Every business has a number of mind-numbingly repetitive jobs that consume large amounts of time, but which have to be carried out on a regular basis. They may not be moving the business forward by pursuing bold new directions or initiatives, but they are nonetheless tasks — like processing payment claims or carrying out data migration from one piece of software to another — that have got to be completed in order for the enterprise to operate effectively.
This is where Robotic Process Automation enters the picture. Often abbreviated to RPA, Robotic Process Automation allows for these tasks to to be automated using software bots (the “robot” referenced in Robotic Process Automation is a software, rather than hardware, agent). Not only does this free up human employees to focus on more rewarding tasks, but it can also increase efficiencies and improve outcomes, cut down on errors and save on costs.
However, while the RPA bots also referred to as “unattended automation” can carry out their jobs without human input once installed, the process leading up to this nonetheless requires plenty of human consideration. Here are some of the main questions you should ask as you set out to implement an RPA deployment.
#1. Are your processes optimized for efficiency?
RPA bots carry out step-by-step tasks in a way that follows the exact same process every time. This means never deviating from the rules laid out, which is a massive boon when it comes to ensuring compliance or avoiding making errors. But it also means you need to make sure that that process is as optimized as it can possibly be. Processes that are not optimized for automation means that the benefits you will receive will be limited by this failure.
When you’re considering introducing RPA into the workplace, be certain that the tasks are properly examined, as they’re currently practiced, to make sure that the workflow is as clean as it can possibly be. Where necessary, redesigning and standardizing tasks so as to achieve maximum efficiency is a smart move that will result in better bots. This process might mean prolonging the development process. However, it will save considerable time later on.
#2. Do you know what you are trying to achieve?
You would never make a new hire without first knowing what you hope they will bring to your organization. Similarly, it’s not advisable to adopt or invest in a new piece of technology without first knowing how you plan to measure its success. When it comes to RPA, define a clear purpose for the technology, and know precisely what you hope it will allow you to achieve.
It may be that you simply want to allow the humans carrying out a particular task to be able to focus on other jobs instead. In other cases, you may be aiming to reduce the amount of time it takes to carry out a certain job — for instance, cutting down the length of time it takes for certain queries to receive a response from hours or days down to minutes. In a compliance-heavy industry, maybe you’re being charged for regulatory violations, and the aim is to stop this happening by utilizing software to help achieve compliance.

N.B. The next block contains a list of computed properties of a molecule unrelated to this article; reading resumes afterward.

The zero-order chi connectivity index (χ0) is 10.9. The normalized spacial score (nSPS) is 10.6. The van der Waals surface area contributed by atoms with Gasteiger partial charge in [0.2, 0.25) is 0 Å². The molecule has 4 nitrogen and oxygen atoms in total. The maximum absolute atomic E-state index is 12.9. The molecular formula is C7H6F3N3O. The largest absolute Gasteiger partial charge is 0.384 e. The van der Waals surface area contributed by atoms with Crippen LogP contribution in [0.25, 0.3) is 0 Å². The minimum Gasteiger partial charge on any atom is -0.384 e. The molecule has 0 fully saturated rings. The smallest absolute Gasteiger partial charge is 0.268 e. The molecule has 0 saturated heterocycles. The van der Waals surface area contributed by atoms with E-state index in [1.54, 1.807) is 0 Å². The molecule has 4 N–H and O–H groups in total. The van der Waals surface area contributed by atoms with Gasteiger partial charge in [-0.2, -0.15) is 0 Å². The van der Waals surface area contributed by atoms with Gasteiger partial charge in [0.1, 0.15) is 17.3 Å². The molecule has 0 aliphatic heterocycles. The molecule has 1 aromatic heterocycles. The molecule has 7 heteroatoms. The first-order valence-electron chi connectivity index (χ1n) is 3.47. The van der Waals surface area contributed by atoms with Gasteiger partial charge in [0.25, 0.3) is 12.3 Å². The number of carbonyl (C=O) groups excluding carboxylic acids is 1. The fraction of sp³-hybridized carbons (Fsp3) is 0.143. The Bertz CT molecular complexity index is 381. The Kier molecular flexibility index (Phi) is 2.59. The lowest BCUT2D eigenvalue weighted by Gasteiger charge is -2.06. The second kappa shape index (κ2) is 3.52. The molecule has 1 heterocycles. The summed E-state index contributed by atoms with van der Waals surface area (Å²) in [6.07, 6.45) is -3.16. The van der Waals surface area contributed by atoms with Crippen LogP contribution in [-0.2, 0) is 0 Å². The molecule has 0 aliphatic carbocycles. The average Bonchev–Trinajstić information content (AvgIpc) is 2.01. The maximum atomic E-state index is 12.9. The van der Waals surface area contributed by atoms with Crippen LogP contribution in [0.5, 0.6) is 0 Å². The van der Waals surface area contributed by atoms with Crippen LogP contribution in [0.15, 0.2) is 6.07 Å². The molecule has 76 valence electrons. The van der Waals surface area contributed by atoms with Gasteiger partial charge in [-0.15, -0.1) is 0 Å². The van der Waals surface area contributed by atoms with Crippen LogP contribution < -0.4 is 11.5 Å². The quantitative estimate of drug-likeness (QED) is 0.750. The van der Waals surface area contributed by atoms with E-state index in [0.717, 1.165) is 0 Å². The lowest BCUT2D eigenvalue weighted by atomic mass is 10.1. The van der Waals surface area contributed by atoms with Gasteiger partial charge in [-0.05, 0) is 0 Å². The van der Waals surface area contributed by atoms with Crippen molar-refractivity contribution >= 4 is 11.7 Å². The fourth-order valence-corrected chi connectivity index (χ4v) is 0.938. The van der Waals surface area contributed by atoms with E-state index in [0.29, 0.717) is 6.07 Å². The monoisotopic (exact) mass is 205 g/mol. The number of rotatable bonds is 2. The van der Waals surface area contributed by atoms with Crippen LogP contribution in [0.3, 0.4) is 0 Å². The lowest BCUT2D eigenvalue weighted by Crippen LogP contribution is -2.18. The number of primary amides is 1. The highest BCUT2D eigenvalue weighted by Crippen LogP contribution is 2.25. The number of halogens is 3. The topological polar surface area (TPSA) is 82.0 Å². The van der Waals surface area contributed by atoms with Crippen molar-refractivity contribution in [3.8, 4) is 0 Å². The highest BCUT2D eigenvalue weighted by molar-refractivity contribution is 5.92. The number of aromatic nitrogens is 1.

Whatever the purpose, make sure you both know what RPA can aid you in achieving and the precise results that will mark perceived success for your initiative.
#3. Have you implemented a Center of Excellence?
A Center of Excellence (CoE) will help to ensure RPA is embedded effectively in a particular organization. A CoE team will be dedicated to ensuring the successful rollout of the technology and that it achieves the goals set out. This can range from assessing potential opportunities for deploying RPA bots to measuring their productivity and performance. In short, to make certain that you achieve points #1 and #2 on this list, establish a CoE team to help with your RPA deployment.
#4. Are you communicating with your staff?
Cost-saving automation has an obvious advantage for businesses, but enthusiasm around this area may not be shared quite so enthusiastically by employees. Understandably, the promise of software bots that work 24/7 without getting tired, asking for a vacation or ever requesting a raise may be viewed as a threat.
The worst you can do as a business owner or manager is ignore these concerns. Do not simply introduce RPA bots and expect employees to help record their work processes for what some might fear is an attempt to replace them. Instead, make clear how RPA fits into your organizational strategy, how these tools could help human workers with a plethora of tasks, and how — most importantly — this will open up new opportunities for those human employees to carry out more crucial tasks for the business. It’s all about proper communication!
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